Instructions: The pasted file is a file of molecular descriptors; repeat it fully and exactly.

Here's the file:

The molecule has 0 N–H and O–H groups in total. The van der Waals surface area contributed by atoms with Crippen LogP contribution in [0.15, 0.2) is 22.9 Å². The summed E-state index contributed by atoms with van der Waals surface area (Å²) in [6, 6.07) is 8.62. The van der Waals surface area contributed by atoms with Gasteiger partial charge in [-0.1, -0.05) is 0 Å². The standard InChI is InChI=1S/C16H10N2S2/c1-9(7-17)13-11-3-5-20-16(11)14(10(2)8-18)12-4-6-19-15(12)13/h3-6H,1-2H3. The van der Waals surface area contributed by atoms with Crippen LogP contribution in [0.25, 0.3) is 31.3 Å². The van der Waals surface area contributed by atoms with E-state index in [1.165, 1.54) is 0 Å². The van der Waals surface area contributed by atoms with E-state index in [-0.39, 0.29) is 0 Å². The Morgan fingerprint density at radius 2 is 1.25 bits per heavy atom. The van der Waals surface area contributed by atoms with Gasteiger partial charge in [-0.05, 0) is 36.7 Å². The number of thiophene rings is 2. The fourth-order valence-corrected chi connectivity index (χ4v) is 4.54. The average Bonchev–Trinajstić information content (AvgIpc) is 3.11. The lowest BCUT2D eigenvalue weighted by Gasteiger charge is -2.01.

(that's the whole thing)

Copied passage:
The molecule has 0 N–H and O–H groups in total. The van der Waals surface area contributed by atoms with Crippen LogP contribution in [0.15, 0.2) is 22.9 Å². The summed E-state index contributed by atoms with van der Waals surface area (Å²) in [6, 6.07) is 8.62. The van der Waals surface area contributed by atoms with Gasteiger partial charge in [-0.1, -0.05) is 0 Å². The standard InChI is InChI=1S/C16H10N2S2/c1-9(7-17)13-11-3-5-20-16(11)14(10(2)8-18)12-4-6-19-15(12)13/h3-6H,1-2H3. The van der Waals surface area contributed by atoms with Crippen LogP contribution in [0.25, 0.3) is 31.3 Å². The van der Waals surface area contributed by atoms with E-state index in [1.165, 1.54) is 0 Å². The van der Waals surface area contributed by atoms with E-state index in [-0.39, 0.29) is 0 Å². The Morgan fingerprint density at radius 2 is 1.25 bits per heavy atom. The van der Waals surface area contributed by atoms with Gasteiger partial charge in [-0.05, 0) is 36.7 Å². The number of thiophene rings is 2. The fourth-order valence-corrected chi connectivity index (χ4v) is 4.54. The average Bonchev–Trinajstić information content (AvgIpc) is 3.11. The lowest BCUT2D eigenvalue weighted by Gasteiger charge is -2.01.